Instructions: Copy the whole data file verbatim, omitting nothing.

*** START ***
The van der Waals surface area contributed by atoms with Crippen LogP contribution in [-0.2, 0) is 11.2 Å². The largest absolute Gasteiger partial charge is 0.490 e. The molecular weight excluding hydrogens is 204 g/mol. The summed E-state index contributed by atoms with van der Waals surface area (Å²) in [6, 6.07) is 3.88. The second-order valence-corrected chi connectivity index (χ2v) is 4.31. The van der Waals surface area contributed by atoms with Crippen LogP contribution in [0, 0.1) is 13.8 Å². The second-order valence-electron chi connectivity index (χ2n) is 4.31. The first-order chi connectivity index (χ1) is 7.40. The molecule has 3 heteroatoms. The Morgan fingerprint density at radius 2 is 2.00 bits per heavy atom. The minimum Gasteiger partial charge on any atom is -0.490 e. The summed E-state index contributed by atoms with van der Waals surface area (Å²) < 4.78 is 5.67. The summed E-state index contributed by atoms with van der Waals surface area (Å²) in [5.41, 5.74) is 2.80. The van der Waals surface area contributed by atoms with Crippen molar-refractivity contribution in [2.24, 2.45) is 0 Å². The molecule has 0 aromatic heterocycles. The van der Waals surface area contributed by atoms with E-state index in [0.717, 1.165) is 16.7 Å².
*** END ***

The van der Waals surface area contributed by atoms with Crippen LogP contribution in [-0.2, 0) is 11.2 Å². The largest absolute Gasteiger partial charge is 0.490 e. The molecular weight excluding hydrogens is 204 g/mol. The summed E-state index contributed by atoms with van der Waals surface area (Å²) in [6, 6.07) is 3.88. The second-order valence-corrected chi connectivity index (χ2v) is 4.31. The van der Waals surface area contributed by atoms with Crippen LogP contribution in [0, 0.1) is 13.8 Å². The second-order valence-electron chi connectivity index (χ2n) is 4.31. The first-order chi connectivity index (χ1) is 7.40. The molecule has 3 heteroatoms. The Morgan fingerprint density at radius 2 is 2.00 bits per heavy atom. The minimum Gasteiger partial charge on any atom is -0.490 e. The summed E-state index contributed by atoms with van der Waals surface area (Å²) < 4.78 is 5.67. The summed E-state index contributed by atoms with van der Waals surface area (Å²) in [5.41, 5.74) is 2.80. The van der Waals surface area contributed by atoms with Crippen molar-refractivity contribution in [2.24, 2.45) is 0 Å². The molecule has 0 aromatic heterocycles. The van der Waals surface area contributed by atoms with E-state index in [0.717, 1.165) is 16.7 Å².